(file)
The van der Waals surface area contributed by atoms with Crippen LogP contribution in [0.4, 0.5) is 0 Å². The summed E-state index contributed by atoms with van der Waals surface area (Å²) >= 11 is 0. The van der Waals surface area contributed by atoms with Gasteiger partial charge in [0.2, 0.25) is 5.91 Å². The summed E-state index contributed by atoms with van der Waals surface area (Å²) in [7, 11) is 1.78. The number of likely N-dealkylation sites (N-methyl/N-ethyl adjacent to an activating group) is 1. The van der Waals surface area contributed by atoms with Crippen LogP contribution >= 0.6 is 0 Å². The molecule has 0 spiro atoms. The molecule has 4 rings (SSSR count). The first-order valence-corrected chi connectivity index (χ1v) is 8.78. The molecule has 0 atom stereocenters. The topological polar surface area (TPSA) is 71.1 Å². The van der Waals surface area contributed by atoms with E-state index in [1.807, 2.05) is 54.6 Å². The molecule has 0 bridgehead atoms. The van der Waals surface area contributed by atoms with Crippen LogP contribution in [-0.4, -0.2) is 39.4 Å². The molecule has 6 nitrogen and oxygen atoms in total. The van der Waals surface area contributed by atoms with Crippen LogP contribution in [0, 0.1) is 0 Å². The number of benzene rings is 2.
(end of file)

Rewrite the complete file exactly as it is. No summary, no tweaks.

The van der Waals surface area contributed by atoms with Crippen LogP contribution in [0.4, 0.5) is 0 Å². The summed E-state index contributed by atoms with van der Waals surface area (Å²) >= 11 is 0. The van der Waals surface area contributed by atoms with Gasteiger partial charge in [0.2, 0.25) is 5.91 Å². The summed E-state index contributed by atoms with van der Waals surface area (Å²) in [7, 11) is 1.78. The number of likely N-dealkylation sites (N-methyl/N-ethyl adjacent to an activating group) is 1. The van der Waals surface area contributed by atoms with Crippen LogP contribution >= 0.6 is 0 Å². The molecule has 0 spiro atoms. The molecule has 4 rings (SSSR count). The first-order valence-corrected chi connectivity index (χ1v) is 8.78. The molecule has 0 atom stereocenters. The topological polar surface area (TPSA) is 71.1 Å². The van der Waals surface area contributed by atoms with E-state index in [1.807, 2.05) is 54.6 Å². The molecule has 0 bridgehead atoms. The van der Waals surface area contributed by atoms with Crippen LogP contribution in [-0.4, -0.2) is 39.4 Å². The molecule has 6 nitrogen and oxygen atoms in total. The van der Waals surface area contributed by atoms with Crippen LogP contribution in [0, 0.1) is 0 Å². The number of benzene rings is 2.